Sunday, September 14, 2014

Moments of Summer 2014: Details Matter



I realized that I haven't done my usual recaps for the whole three months of Summer (the last one was in June, and you can find all of them by clicking on the tag monthly moments). As both my daughter and I got a bit sicky, hence no new outfit photos or any planned outings this weekend, I though I'd reflect on details and accessories a little and make them the focus of my summer outfits recap. So, in no particular order, my outfits shown in the blog from July through mid-September (which is considered Autumn in Russia where I am from, but is still officially Summer here in the US). And let us talk about details this time. I'm very interested in what you think!

Bold bead details from the posts High On Life (August) and Foot Ferry Romance (September)

I will tell you a little secret. Every time some of you say that I look "polished', "finished", "fabulous", "stylish" or anything like it, I am surprised! Maybe it's my "Russian-ness" or growing up in the country where praising was not something of an everyday matter, while criticism and pointing out the flaws was, but I honestly don't consider most of my looks finished or polished. On the contrary, I feel that I am a student of style compared to so many of you. I've already told you that for a few years, fashion did not even show up on my radar - I was busy with building other things and dressed up very seldomly, most times dark jeans and some kind of top became my uniform. What I did not tell you much is that I grew up with an extraordinarily beautiful woman, my Mom, who cared about the way she dressed and definitely had her own style, and I learned a lot by just being in her presence. What Mom could not teach me was details - make-up and accessories.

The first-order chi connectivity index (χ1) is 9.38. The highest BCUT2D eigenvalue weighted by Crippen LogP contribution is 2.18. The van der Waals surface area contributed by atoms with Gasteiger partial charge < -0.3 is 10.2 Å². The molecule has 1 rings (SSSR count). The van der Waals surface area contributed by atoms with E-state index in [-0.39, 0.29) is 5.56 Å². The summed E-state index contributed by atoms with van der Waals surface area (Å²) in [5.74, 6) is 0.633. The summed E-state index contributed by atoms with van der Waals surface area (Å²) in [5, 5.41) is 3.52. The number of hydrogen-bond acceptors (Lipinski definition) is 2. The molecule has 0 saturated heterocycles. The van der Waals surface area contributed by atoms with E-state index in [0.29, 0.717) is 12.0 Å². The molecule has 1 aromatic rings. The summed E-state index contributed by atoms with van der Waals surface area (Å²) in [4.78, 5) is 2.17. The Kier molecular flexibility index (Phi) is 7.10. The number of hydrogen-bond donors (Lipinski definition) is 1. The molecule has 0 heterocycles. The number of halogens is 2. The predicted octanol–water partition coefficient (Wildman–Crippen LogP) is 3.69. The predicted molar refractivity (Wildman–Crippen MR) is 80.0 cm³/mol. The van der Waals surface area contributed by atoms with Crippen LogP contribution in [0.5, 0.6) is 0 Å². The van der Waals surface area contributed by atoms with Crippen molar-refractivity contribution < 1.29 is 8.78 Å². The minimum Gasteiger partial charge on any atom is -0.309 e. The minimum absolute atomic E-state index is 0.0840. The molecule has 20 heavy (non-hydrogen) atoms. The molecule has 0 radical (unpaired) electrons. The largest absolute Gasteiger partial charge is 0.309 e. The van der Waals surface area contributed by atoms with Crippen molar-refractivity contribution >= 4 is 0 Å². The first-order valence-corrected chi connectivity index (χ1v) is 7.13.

Natural Russian birch bark hand-made accessories emphasizing the folk nature of the outfit, while yellow polish adds a bit modern upbeat vibe, from the post Bluegrass Rediscovered.

While I absolutely love the feeling of fresh naked skin, no make-up, no nail polish and things like that, I realized that what gives women a finished look is these details. Even a light make-up, like lipstick or lip gloss, makes difference. Even clear polish or subtle French manicure gives us this extra touch which brings the whole look to a completely new level.

Playing with hot hues and refreshing white in the post Hot.